Can meditation improve heart health?
While meditation has been associated with decreased stress and enhanced well-being, its immediate effect on the heart remains unclear, scientists say.health and fitness Updated: Nov 18, 2013 12:58 IST
While meditation has been associated with decreased stress and enhanced well-being, its immediate effect on the heart remains unclear, scientists say. To help demystify matters, researchers at the Scripps Translational Science Institute (STSI) in California have teamed up with meditation guru Dr. Deepak Chopra in a new study.
"Little is known about the immediate effects of meditation on the heart and vascular system, partly because of the difficulty collecting research quality data through conventional means," said Dr. Steve Steinhubl, Scripps heath director of digital medicine. But now researchers have a new tool: "Wireless devices offer new ways to track blood pressure, heart rate, body temperature and other vital signs in a more discreet and nondisruptive way."
The research team has already conducted the study, but the results won't be ready until next year. Forty participants, aged 20 to 72, were involved in the study, with half being experienced meditators and half never having meditated before. Chopra, a bestselling author, led them in a weeklong meditation retreat at his center in Carlsbad, California. During meditation sessions, subjects wore wireless health devices that tracked heart rate, skin temperature, and respiration.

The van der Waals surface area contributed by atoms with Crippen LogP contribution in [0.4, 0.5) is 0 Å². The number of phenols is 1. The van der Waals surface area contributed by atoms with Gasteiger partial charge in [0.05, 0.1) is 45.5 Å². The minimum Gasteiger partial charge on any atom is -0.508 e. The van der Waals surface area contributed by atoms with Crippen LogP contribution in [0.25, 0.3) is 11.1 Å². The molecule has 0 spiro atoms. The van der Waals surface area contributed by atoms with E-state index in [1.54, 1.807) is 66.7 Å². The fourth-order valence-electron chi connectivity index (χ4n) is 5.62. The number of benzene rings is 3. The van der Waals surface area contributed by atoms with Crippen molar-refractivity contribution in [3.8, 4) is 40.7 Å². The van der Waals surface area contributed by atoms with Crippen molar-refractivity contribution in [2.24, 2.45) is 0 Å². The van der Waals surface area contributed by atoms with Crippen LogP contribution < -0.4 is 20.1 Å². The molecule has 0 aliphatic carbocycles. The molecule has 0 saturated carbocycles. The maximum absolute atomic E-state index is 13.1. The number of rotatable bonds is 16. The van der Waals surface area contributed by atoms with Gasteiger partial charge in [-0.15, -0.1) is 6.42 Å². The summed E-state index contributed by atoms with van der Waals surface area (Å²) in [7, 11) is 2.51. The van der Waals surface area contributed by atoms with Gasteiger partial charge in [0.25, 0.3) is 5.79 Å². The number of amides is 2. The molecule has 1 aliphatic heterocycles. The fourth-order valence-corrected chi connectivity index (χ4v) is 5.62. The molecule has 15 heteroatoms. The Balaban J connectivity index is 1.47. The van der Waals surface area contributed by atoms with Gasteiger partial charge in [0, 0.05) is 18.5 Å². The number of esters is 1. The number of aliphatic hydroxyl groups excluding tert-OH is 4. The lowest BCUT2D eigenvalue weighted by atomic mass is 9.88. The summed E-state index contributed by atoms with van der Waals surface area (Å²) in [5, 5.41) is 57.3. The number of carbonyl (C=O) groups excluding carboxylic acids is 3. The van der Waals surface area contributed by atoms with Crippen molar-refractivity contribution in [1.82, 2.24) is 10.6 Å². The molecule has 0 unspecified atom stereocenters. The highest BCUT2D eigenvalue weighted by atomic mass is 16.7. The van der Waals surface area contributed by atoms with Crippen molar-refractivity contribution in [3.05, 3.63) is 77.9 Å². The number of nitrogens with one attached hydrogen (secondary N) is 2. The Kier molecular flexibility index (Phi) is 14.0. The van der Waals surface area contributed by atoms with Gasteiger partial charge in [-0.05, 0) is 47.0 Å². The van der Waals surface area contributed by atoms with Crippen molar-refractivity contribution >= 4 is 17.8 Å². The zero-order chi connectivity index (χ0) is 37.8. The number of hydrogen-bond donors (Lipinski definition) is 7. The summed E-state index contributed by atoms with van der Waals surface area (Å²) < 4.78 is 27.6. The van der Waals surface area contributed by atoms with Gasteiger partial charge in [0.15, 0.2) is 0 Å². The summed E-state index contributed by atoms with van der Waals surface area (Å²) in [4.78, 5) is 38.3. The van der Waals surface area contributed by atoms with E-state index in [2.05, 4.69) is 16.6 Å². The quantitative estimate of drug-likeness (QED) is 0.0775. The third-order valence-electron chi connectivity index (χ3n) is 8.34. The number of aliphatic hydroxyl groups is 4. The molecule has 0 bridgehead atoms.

The STSI study might for the first time demonstrate the immediate influence of meditation on blood pressure and markers of stress, and eventually guide better and more individualized treatments of high blood pressure, chronic pain or other health conditions, said STSI director Dr. Eric Topol.
The team says that their work is in response to flaws in previous studies, as reported in a 2007 report by the Agency for Healthcare Research and Quality, which found problems in most of the 813 meditation studies that were reviewed, with the authors unable to draw "firm conclusions" about the role of meditation in health care.
"For thousands of years people have practiced meditation to experience inner calm, relieve stress and cultivate balance or what is known in modern medicine as homeostasis, which is the body's ability to regulate its internal conditions and create a healthy, stable environment," said Chopra. "We're excited about the opportunity to use wireless technology to gain more scientific data about meditation's tangible benefits for health and well-being."
To help spread the good word about meditation, this month Chopra has teamed up with media powerhouse Oprah Winfrey for a three-week meditation training dubbed "Desire and Destiny," offering free daily guided audio meditations via an interactive online program.